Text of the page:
No fault divorce in 2022: what does it mean for you?


date published

10th January 2022

written by

Emma Heptonstall Image

date published

10th January 2022

As I mentioned in last week’s blog, there’s a big change coming to divorce law in England and Wales this year. No fault divorce is due to come into effect in April 2022. But what changes will it bring? And is it worth waiting for the new system if you know you want to divorce now? No fault divorce in 2022: what does it mean for you?

What is the current divorce system in England and Wales?

Before we get into what ‘no fault’ means, let’s have a quick review of how divorce currently works in England and Wales. 

At the moment, couples wishing to divorce must demonstrate one of five facts to show their marriage has irretrievably broken down. These facts are: 

  • Unreasonable behaviour
  • Adultery (not available for civil partnership dissolution)
  • Desertion for at least two years
  • Separation for at least two years with the consent of both parties
  • Separation for at least five years even if one party disagrees

One party brings the divorce petition (the petitioner). The other is the responder. 

Critics of the current system argue that this process sets up and escalates conflict between the divorcing couple. They may simply have drifted apart, and the need for one to petition against the other incites unnecessary bad feeling. This process also sets the court up as a moral arbiter in the eyes of some, whereas the reality is that the judge usually has no desire or need to understand the ins and outs of who behaved badly in your marriage. They simply look at the financial and practical facts and make a decision accordingly.

What is no fault divorce?

No fault divorce does exactly what it says on the tin. There will no longer be a need to rely on one of the ‘five facts’ as grounds for divorce. Instead, one, or both (more on that in a second) of the divorcing couple will be able to apply for divorce by citing irretrievable breakdown. No reasons or evidence is needed. So no-one has to be blamed or shamed in the divorce process.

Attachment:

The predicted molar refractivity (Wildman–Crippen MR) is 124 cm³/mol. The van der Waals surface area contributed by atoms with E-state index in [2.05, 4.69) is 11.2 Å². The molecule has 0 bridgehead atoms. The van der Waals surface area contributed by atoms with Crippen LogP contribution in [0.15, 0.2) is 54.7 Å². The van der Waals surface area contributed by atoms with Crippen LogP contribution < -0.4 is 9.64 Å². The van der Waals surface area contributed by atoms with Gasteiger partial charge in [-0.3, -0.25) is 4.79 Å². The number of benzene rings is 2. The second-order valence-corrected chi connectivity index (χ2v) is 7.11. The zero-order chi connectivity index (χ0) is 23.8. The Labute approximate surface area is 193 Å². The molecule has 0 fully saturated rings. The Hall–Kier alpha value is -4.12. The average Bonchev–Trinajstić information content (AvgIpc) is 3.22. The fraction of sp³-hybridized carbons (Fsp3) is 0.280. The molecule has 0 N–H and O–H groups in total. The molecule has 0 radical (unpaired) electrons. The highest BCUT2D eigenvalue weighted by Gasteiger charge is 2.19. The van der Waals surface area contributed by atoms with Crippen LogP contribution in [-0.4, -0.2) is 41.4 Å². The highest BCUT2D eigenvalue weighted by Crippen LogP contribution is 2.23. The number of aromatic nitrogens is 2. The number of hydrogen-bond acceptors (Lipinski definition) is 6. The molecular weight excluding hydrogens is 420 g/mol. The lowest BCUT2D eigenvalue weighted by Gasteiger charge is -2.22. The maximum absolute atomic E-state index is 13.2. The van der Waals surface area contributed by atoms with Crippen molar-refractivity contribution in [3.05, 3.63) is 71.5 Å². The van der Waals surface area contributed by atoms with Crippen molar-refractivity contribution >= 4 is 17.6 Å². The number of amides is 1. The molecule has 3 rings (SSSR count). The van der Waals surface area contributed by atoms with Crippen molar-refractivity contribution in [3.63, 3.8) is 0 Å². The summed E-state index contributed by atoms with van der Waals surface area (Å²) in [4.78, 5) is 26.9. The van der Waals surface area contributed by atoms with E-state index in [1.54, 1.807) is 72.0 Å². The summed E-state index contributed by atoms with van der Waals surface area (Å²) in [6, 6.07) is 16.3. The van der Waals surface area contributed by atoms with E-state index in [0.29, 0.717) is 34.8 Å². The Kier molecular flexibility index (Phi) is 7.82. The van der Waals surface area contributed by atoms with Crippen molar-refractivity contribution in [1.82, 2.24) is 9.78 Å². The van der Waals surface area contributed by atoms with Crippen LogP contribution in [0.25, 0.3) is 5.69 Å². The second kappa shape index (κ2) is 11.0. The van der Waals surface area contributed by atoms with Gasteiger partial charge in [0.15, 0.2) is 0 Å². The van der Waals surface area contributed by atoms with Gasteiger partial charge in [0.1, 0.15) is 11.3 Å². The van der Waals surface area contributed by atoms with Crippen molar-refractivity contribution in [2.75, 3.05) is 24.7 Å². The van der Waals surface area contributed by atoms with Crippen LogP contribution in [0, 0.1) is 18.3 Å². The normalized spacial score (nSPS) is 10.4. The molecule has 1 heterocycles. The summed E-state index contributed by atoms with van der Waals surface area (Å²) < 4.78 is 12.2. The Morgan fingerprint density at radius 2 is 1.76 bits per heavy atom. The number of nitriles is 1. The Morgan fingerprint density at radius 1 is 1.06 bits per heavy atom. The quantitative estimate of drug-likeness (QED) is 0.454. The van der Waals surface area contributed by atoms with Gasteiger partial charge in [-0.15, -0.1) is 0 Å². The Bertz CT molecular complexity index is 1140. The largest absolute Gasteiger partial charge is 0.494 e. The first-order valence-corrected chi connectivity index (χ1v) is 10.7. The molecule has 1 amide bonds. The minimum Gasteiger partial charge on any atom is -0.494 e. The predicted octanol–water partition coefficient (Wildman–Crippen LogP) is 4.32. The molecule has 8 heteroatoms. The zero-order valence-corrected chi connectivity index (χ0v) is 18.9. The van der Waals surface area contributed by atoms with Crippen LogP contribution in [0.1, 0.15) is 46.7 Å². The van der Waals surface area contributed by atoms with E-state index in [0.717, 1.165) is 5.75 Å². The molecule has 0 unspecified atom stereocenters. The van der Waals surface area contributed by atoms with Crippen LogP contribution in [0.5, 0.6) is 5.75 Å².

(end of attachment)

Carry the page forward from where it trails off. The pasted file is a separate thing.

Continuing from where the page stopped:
Couples will also be able to apply for divorce jointly, rather than via the current petitioner and responder system. In standard divorces, those in which there are no control or emotional abuse issues (as compared with high conflict divorces), I highly recommend having a collaborative approach to divorce. 

Within the existing system there are still a number of ways to collaborate. One of the most common is by minimising the involvement of the courts, and working with a mediator to agree financial settlements. But, unless the couple has waited at least two years, they will still need to cite blame-based grounds for petitioning for divorce in the first place. Applying for divorce together starts the process on a collaborative footing, which is more likely to lead to an amicable (and typically lower cost) outcome.

A further change is that the divorce cannot be contested. When a divorce is contested it can accelerate both costs and bad feeling dramatically. It also drags proceedings out – often for years. Under the new system, one party applying to divorce on the grounds that the marriage has broken down is sufficient.

So, is no fault divorce a good thing?

Most people are in agreement that the new system will help to take unnecessary hurt and heat out of the divorce process. At a time when emotions are high, a fault-based divorce system can make matters even worse. Even if the couple has agreed to separate the need to blame one party, and come up with documented reasons for the marriage breakdown, can stir up ill-feeling. 

Some fear that the new system will make divorce too attractive an option when a marriage is simply going through a tough patch. For this reason there will be a minimum time period of 20 weeks between the application and the conditional order (currently known as the decree nisi). Called the ‘period of reflection’, this time is intended as a brake pedal to allow couples to work through their differences.

Another criticism of no fault divorce is that if one party has behaved badly, they ‘get away’ with it in the eyes of divorce law. Under the current system, if you or your spouse has behaved unreasonably, that behaviour can be cited as grounds for divorce. Some people feel that, particularly in violent or abusive situations, the perpetrator should be accountable for their behaviour in the divorce courts.